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The Glow of Celebrity: Diane Arbus Caught Every Uncomfortable Moment of Life Until Her Last 

Wednesday, Dec 4 2013
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Four decades after Diane Arbus was found dead in a New York bathtub with both of her wrists slit, the art world is still analyzing her life and her artwork for fresh clues, hoping to reveal new insight into a body of photos that is among the 20th century's most groundbreaking. This persistent desire to produce Arbus' artistic autopsy is a testament to her lasting impact on photography, and the art world's endless fascination with an innovator who — like The Doors' Jim Morrison (who also died in 1971, and also met his end in a bathtub) — seemed to have it all: beauty, fame, and critical acclaim.

An Arbus photograph is instantly recognizable for the people she focused on, especially nudes, circus figures, the developmentally disabled, and those in posed moments of awkwardness or mystery. Arbus had a way of finding those moments, or inspiring them herself with a seductive ability to direct her subjects to and fro. A new exhibition at Fraenkel Gallery, "Diane Arbus: 1971-1956," gives us Arbus in reverse chronology, starting with the year she died to the year she started numbering her negatives. The year 1956 was also the year that Arbus left fashion work, studied with street photographer Lisette Model, and reinvented herself as a documentarian of non-celebrities — people whom society didn't lionize, didn't envy, didn't want to spend much time with. Yes, Arbus still photographed the famous (as with Mae West, Marcello Mastroianni, and Ozzie and Harriet), but she captured them in scenes that belied their Hollywoodized reputation. Validation of the privileged classes wasn't the Arbus way. Undermining them was — even though Arbus came from privilege herself.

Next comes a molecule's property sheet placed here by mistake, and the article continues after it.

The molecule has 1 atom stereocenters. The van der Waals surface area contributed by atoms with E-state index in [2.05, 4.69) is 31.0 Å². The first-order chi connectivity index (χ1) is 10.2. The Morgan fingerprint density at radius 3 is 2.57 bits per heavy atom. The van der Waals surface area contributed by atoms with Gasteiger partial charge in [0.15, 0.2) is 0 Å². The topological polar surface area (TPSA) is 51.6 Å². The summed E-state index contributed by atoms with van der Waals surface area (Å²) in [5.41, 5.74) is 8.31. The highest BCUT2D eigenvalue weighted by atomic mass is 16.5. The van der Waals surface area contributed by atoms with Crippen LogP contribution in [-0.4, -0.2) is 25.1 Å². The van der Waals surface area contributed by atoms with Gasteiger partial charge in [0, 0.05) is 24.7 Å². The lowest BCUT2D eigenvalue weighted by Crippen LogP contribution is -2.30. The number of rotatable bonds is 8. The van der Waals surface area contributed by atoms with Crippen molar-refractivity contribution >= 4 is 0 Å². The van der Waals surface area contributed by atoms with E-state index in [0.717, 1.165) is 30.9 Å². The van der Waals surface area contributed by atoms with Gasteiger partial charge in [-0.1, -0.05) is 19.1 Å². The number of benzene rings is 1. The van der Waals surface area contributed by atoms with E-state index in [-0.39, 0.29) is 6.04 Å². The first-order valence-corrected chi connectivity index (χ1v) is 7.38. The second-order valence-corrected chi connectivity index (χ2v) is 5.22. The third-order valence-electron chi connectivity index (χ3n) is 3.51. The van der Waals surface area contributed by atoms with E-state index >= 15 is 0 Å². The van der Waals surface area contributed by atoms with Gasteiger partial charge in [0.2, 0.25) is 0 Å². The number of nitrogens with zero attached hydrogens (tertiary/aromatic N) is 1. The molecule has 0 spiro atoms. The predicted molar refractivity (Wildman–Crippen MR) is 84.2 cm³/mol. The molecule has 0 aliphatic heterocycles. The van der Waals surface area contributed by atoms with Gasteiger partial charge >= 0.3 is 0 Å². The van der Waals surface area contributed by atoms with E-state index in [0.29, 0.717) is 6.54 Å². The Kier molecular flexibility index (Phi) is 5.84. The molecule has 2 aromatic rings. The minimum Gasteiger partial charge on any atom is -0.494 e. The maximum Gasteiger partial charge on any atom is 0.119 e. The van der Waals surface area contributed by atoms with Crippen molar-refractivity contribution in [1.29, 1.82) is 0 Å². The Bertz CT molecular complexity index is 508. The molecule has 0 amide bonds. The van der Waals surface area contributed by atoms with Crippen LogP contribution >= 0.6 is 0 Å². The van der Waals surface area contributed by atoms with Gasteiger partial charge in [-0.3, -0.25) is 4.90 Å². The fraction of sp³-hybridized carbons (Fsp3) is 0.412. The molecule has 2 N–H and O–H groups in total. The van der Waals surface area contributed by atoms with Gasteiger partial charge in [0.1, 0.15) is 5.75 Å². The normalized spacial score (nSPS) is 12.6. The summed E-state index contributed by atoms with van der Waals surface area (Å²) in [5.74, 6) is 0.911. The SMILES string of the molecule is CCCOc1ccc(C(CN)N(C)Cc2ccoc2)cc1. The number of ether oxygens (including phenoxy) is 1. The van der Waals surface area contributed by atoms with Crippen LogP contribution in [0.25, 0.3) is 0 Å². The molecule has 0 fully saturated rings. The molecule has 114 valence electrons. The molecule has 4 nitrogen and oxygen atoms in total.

Arbus was full of contradictions. So were her photos. That's what makes them so bewitching and so appealing. Among the images in "Diane Arbus: 1971-1956" is The king and queen of a senior citizens' dance, N.Y.C., which showcases an elderly man and woman in full pageantry: crowns, capes, scepters. The septuagenarians are the chosen ones. They're the crème de la crème of their small milieu. Except they look miserable and utterly pathetic. It's the saddest thing ever. And it's Arbus at her best — a counterintuitive masterwork that turns a scene of ascendance into a nightmare of pathos. You can't take your eyes off the photo, which was taken in 1970.

Year after year, Arbus found people who fit the same pattern of disjointedness. From 1969, there is Elderly couple on a park bench, N.Y.C., where the couple — despite sitting inches from each other — look aloof and miserable. From 1960, there is Couple arguing, Coney Island, N.Y., which shows a woman verbally assaulting her partner as he tries — a harried look on his face, his left hand clutching a cigarette — walking away from her venom. And on and on it goes.